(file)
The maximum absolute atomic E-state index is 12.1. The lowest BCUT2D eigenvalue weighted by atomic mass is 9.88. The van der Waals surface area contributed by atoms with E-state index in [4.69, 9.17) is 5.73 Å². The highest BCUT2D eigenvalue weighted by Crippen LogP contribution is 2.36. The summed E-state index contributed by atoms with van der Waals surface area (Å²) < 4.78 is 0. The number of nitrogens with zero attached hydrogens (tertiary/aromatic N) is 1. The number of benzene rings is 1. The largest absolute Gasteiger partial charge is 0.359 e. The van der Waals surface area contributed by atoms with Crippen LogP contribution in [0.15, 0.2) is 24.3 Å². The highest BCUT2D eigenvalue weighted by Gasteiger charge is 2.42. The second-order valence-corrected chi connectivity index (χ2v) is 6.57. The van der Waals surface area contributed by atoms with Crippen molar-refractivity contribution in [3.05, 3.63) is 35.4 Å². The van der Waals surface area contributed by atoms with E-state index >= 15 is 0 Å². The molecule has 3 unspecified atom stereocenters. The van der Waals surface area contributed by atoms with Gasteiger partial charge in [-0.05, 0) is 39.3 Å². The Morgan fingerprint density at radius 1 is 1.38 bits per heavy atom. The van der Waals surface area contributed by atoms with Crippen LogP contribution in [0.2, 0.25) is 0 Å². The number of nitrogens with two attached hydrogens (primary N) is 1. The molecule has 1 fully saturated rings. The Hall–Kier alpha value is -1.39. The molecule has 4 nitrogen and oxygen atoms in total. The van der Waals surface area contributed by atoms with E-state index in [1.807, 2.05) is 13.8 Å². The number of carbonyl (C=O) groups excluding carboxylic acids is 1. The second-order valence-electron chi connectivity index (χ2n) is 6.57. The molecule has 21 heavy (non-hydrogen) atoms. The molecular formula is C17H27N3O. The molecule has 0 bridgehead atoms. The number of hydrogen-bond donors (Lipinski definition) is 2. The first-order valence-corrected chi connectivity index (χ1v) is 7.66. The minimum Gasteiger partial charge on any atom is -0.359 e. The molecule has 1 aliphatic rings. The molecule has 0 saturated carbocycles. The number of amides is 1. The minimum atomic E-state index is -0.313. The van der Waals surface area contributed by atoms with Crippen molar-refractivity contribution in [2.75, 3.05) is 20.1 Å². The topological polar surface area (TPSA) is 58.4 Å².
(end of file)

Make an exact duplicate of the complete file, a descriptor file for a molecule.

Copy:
The maximum absolute atomic E-state index is 12.1. The lowest BCUT2D eigenvalue weighted by atomic mass is 9.88. The van der Waals surface area contributed by atoms with E-state index in [4.69, 9.17) is 5.73 Å². The highest BCUT2D eigenvalue weighted by Crippen LogP contribution is 2.36. The summed E-state index contributed by atoms with van der Waals surface area (Å²) < 4.78 is 0. The number of nitrogens with zero attached hydrogens (tertiary/aromatic N) is 1. The number of benzene rings is 1. The largest absolute Gasteiger partial charge is 0.359 e. The van der Waals surface area contributed by atoms with Crippen LogP contribution in [0.15, 0.2) is 24.3 Å². The highest BCUT2D eigenvalue weighted by Gasteiger charge is 2.42. The second-order valence-corrected chi connectivity index (χ2v) is 6.57. The van der Waals surface area contributed by atoms with Crippen molar-refractivity contribution in [3.05, 3.63) is 35.4 Å². The van der Waals surface area contributed by atoms with E-state index >= 15 is 0 Å². The molecule has 3 unspecified atom stereocenters. The van der Waals surface area contributed by atoms with Gasteiger partial charge in [-0.05, 0) is 39.3 Å². The Morgan fingerprint density at radius 1 is 1.38 bits per heavy atom. The van der Waals surface area contributed by atoms with Crippen LogP contribution in [0.2, 0.25) is 0 Å². The number of nitrogens with two attached hydrogens (primary N) is 1. The molecule has 1 fully saturated rings. The Hall–Kier alpha value is -1.39. The molecule has 4 nitrogen and oxygen atoms in total. The van der Waals surface area contributed by atoms with E-state index in [1.807, 2.05) is 13.8 Å². The number of carbonyl (C=O) groups excluding carboxylic acids is 1. The second-order valence-electron chi connectivity index (χ2n) is 6.57. The molecule has 21 heavy (non-hydrogen) atoms. The molecular formula is C17H27N3O. The molecule has 0 bridgehead atoms. The number of hydrogen-bond donors (Lipinski definition) is 2. The first-order valence-corrected chi connectivity index (χ1v) is 7.66. The minimum Gasteiger partial charge on any atom is -0.359 e. The molecule has 1 aliphatic rings. The molecule has 0 saturated carbocycles. The number of amides is 1. The minimum atomic E-state index is -0.313. The van der Waals surface area contributed by atoms with Crippen molar-refractivity contribution in [2.75, 3.05) is 20.1 Å². The topological polar surface area (TPSA) is 58.4 Å².